I love Las Vegas and all that it offers in its busy, 24/7 environment, but after awhile, the crowds and the sensory stimulation get to be overwhelming. When that happens, I need to find a quiet place, stat. There aren’t very many quiet places on the Strip, except my hotel room. Hiding in my hotel room is not really my idea of a fun vacation.
These days, I find myself looking for ways to escape the Strip (and Downtown) at least once during a trip. Two years ago, I took a small group tour (there were 3 of us) to the Valley of Fire. Last year, I went with my friend Brian to Bonnie Springs Old Nevada on a Monday, when it’s “closed”. (I’ll be writing about that in a future post.)
On my October trip, Brian brought me out to Springs Preserve because he thought I’d like it. He was right! I’d intended to get out there myself for years, but hadn’t gotten around to it. (You know how it is: So much to do in Vegas, so little time.) Well, now that I’ve seen Springs Preserve once, I’d really like to return to explore it further.
There is plenty of parking here, assuming you’re driving. But if you, like me, don’t care to rent a car while in Vegas, you can also take the bus. I was chatting with a friend after I got home and he had also been to Vegas and Springs Preserve earlier in the year with his young daughter. He said they took the bus from the Strip, and it took about an hour each way. I asked him if it was a pain, and he said “Not really”. So if they can do it, I figure a solo adult traveler can do it.
Brian and I arrived around 4pm, when the actual attractions shut down, but the walking trails and gardens were available (and free). There are 3.65 miles of trails here and 110 acres of native habitats and archaeological sites. We walked around just enough so I could see what it was like.
It’s peaceful and beautiful and relaxing, with terrific views across the valley of the Las Vegas Strip far, far in the distance. The sun was starting to go down, and the light was lovely. Bonus for us: It was October, and the Preserve was decorated for Halloween, which was fun.
Who would enjoy Springs Preserve? People who don’t care for the touristy elements of Las Vegas or are looking for something new to do; people who are interested in the history and development of the region; people who want to enjoy the great outdoors in a safe environment; people who enjoy educational opportunities when they travel.
Things I’d like to do on a return trip:
- The Nevada State Museum – I’m embarrassed that I’ve been coming to Las Vegas for 13 years, and I still haven’t been here. The State Museum educates visitors on the history of Nevada and Las Vegas. You can learn about how the Great Basin was formed, the plant and animal life of the region, local Native American history, pioneers, early settlers, the Hoover Dam, atomic testing, and the creation of modern Las Vegas. This is the kind of thing I make it a priority to see in all new cities I visit. Yet in Las Vegas, there are so many other attractions vying for a visitor’s attention, most of which are more conveniently located steps from one’s resort. Excuses, excuses. I need to return to Springs Preserve to visit this museum.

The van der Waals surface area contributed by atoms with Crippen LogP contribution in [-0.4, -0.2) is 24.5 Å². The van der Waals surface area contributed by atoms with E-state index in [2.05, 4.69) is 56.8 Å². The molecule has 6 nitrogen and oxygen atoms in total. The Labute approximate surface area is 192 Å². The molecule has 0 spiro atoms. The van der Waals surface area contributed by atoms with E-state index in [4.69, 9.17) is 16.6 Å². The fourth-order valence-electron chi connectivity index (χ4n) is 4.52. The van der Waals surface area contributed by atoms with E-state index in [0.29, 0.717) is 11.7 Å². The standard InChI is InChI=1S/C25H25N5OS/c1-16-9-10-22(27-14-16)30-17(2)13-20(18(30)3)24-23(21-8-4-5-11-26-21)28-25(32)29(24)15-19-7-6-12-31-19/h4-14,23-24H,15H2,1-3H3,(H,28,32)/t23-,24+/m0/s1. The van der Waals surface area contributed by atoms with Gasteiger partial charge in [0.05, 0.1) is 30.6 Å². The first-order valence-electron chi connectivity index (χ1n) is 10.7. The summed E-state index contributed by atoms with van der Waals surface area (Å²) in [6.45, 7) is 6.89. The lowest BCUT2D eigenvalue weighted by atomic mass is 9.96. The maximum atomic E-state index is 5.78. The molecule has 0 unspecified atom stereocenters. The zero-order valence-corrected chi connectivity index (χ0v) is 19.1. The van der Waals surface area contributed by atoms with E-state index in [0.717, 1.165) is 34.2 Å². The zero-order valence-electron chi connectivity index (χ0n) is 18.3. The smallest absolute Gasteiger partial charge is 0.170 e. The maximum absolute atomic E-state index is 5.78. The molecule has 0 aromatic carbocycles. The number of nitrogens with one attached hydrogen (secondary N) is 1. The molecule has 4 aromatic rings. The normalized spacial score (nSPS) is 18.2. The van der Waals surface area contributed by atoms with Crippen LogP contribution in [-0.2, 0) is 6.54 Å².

- The 20 minute narrated train ride ($3) of the 2.2-mile Exploration Loop Trail. Yeah, sure, it’s a bit cheesy, but you’re always going to learn more facts with an expert guide than exploring on your own.
- Hike the trails and see the Botanical Garden again. Check out the historical and archaeological sites close-up.
- See “Miracle in the Mojave,” a film shown in The Big Springs Theater that covers the natural history of the area and the importance of water in the development of Las Vegas.
They also have limited engagement exhibits in the Origen Museum. The current one is “Leonardo da Vinci: Machines in Motion,” an interactive exhibit where you can operate 40 life-size versions of the master’s inventions. (Hopefully not the chariot of dismemberment.)
Have you been to Springs Preserve? Do you have any firsthand tips for visitors? Please feel free to add them in the comments below!
Things You Should Know Before Going:
- Where it is: 333 South Valley View Boulevard
- There’s plenty of parking and a bus stop nearby.
- Hours: Daily 10am-4pm; Nevada State Museum open Thurs-Mon 10am-6pm.
- Admission: Trails are free. Indoor attractions cost $18.95 (includes the Nevada State Museum); half that price if you’re a Nevada local.
- Rent a bicycle to explore the trails for $8/hour.
- You may want to call in advance if there’s something in particular you want to see to make sure it’s not closed for any reason.
- Food is available at the Preserve, so if you want to spend several hours there, you won’t starve.